Compared to the rest of the country, the Las Vegas cost of living is 4.5% higher than the U.S. average. The median home cost in Las Vegas is $415,000.
Everyone at Creech plays a vital role in molding its aerial forces into the "toughest kid on the block." The work is hard, the hours are sometimes long and the temperatures soar during summer months. Nevertheless, Creech AFB and the Las Vegas Valley are great places to work and live. This area has some of the best entertainment and recreation in the world including fishing, water sports, and mountains which are only a short drive away.
Social media can often cause things to go ‘viral' - News and Media agencies can pick up stories within minutes of information being posted. Please be mindful that due to the sensitive mission at Creech, specifics about assignments to Creech AFB and related activities should not be posted to social media. Please remind parents and other relatives that Creech Airmen and families can't be named in the news. The Creech Public Affairs Office is available at 702-404-1618 to answer social media concerns.
Traveling to Creech AFB
Creech AFB is located on Hwy 95, approximately 30 miles northwest of the Las Vegas valley, near Indian Springs. There is one gas station on the 1/2 way point, another in Indian Springs. There are no businesses on this remote stretch of highway. During the cooler months, wild burros have been spotted near the road's edge, particularly in the evening, and have caused several accidents. Additionally, during monsoon season (late June-September), flash flooding can cause travel delays on the highway.
To contact Nevada Highway Patrol:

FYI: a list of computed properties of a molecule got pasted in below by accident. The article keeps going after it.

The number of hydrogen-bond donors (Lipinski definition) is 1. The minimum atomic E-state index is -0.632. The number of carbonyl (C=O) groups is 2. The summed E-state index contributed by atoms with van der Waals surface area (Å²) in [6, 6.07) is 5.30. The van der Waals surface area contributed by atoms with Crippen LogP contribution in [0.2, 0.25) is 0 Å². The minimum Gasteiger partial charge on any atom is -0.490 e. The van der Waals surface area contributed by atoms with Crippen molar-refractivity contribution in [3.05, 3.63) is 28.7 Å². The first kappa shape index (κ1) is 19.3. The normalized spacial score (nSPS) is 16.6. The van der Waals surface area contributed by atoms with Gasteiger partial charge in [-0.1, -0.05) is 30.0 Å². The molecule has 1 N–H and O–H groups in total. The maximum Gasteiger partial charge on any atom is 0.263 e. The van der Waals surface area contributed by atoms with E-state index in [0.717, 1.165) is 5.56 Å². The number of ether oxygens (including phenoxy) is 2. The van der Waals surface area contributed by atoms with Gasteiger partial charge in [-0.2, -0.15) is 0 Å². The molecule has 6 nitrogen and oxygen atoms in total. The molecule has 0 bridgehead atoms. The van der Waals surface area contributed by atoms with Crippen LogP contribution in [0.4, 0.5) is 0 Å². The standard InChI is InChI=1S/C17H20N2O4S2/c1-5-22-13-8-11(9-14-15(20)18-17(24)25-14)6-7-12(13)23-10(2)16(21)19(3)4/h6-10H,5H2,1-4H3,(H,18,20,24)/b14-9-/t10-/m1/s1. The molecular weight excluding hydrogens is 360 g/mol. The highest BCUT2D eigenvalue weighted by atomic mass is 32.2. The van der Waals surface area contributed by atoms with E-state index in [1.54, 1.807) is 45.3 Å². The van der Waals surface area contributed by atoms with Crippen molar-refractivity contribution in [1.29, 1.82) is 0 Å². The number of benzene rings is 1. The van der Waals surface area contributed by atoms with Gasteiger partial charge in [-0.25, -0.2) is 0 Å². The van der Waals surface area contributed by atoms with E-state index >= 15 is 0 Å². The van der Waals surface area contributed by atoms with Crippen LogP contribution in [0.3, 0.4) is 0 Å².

Passports and Visas
Ensure member and/or dependents have the required passports and/or visa prior to final out-processing. Member and/or dependents are not allowed to final out-process without the required passports/visas in hand for themselves (if applicable) and/or dependents. Members electing the accompanied tour will not be permitted to out-process without having the required passports/visas in hand for themselves (if applicable) and/or dependents.
These actions are necessary to prevent unforeseen hardships to the military members and their families. Therefore, as a last reiteration, it is essential, members do not out-process without having the appropriate passports/visas for themselves (if applicable) and/or dependents.
Defense Service Network Dialing Instructions
The DSN is the provider of long-distance communications service for the Department of Defense. Every installation has a special DSN number and the numbers vary by world-wide location. In order to place a call using DSN, the caller must be using a military phone on an installation. Cell phones cannot dial DSN numbers. When dialing a DSN number from a United States installation to another United States installation, it is unnecessary to dial the DSN 312 area code. When dialing a DSN number to/from overseas locations, the DSN area code must be included. The commercial telephone number for Creech AFB operator is 702-652-1110 (Nellis/Creech joint operator); however, the Creech commercial telephone prefix for most offices is 702-404-XXXX.
432d Wing consists of combat-ready Airmen who fly the MQ-9 Reaper aircraft to support American and Coalition warfighters. The remotely piloted aircraft provide real-time reconnaissance, surveillance, and precision attack against fixed and time-critical targets. The Hunters conduct remotely piloted aircraft initial qualification training for aircrew, intelligence, weather, and maintenance personnel.
On June 20, 2005, Indian Springs Air Force Auxiliary Field officially changed its name to Creech Air Force Base in honor of Gen. Wilbur L. "Bill" Creech. As the commander of Tactical Air Command from 1978 to 1984, General Creech shaped the Air Force of today with a call for new weapons and tactics. He revolutionized the Air Force by espousing a philosophy of decentralized authority and responsibility. He was also known as the "father of the Thunderbirds," the Air Force's premiere air demonstration squadron.